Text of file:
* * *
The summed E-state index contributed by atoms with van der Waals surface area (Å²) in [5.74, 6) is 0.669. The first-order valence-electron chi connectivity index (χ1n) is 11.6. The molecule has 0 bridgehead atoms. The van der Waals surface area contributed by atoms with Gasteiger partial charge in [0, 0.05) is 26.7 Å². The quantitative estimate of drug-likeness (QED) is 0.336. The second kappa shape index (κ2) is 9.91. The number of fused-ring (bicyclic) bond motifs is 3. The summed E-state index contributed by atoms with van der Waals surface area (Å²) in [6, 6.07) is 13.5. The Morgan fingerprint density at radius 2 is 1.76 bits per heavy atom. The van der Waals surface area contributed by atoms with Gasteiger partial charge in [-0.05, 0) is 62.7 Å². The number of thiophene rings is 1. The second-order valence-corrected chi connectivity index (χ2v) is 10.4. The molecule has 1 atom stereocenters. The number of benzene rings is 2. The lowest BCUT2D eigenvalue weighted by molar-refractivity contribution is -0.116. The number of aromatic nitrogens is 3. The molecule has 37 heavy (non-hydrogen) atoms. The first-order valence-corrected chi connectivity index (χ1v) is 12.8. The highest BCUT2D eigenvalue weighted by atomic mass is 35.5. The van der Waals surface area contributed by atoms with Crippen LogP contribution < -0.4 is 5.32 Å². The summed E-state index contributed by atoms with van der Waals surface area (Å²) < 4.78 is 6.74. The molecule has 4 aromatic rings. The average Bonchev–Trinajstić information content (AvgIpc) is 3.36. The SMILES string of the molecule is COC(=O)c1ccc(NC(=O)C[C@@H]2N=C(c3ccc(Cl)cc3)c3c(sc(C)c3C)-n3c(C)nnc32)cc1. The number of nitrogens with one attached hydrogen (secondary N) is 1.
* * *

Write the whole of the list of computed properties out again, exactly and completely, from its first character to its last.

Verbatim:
The summed E-state index contributed by atoms with van der Waals surface area (Å²) in [5.74, 6) is 0.669. The first-order valence-electron chi connectivity index (χ1n) is 11.6. The molecule has 0 bridgehead atoms. The van der Waals surface area contributed by atoms with Gasteiger partial charge in [0, 0.05) is 26.7 Å². The quantitative estimate of drug-likeness (QED) is 0.336. The second kappa shape index (κ2) is 9.91. The number of fused-ring (bicyclic) bond motifs is 3. The summed E-state index contributed by atoms with van der Waals surface area (Å²) in [6, 6.07) is 13.5. The Morgan fingerprint density at radius 2 is 1.76 bits per heavy atom. The van der Waals surface area contributed by atoms with Gasteiger partial charge in [-0.05, 0) is 62.7 Å². The number of thiophene rings is 1. The second-order valence-corrected chi connectivity index (χ2v) is 10.4. The molecule has 1 atom stereocenters. The number of benzene rings is 2. The lowest BCUT2D eigenvalue weighted by molar-refractivity contribution is -0.116. The number of aromatic nitrogens is 3. The molecule has 37 heavy (non-hydrogen) atoms. The first-order valence-corrected chi connectivity index (χ1v) is 12.8. The highest BCUT2D eigenvalue weighted by atomic mass is 35.5. The van der Waals surface area contributed by atoms with Crippen LogP contribution < -0.4 is 5.32 Å². The summed E-state index contributed by atoms with van der Waals surface area (Å²) < 4.78 is 6.74. The molecule has 4 aromatic rings. The average Bonchev–Trinajstić information content (AvgIpc) is 3.36. The SMILES string of the molecule is COC(=O)c1ccc(NC(=O)C[C@@H]2N=C(c3ccc(Cl)cc3)c3c(sc(C)c3C)-n3c(C)nnc32)cc1. The number of nitrogens with one attached hydrogen (secondary N) is 1.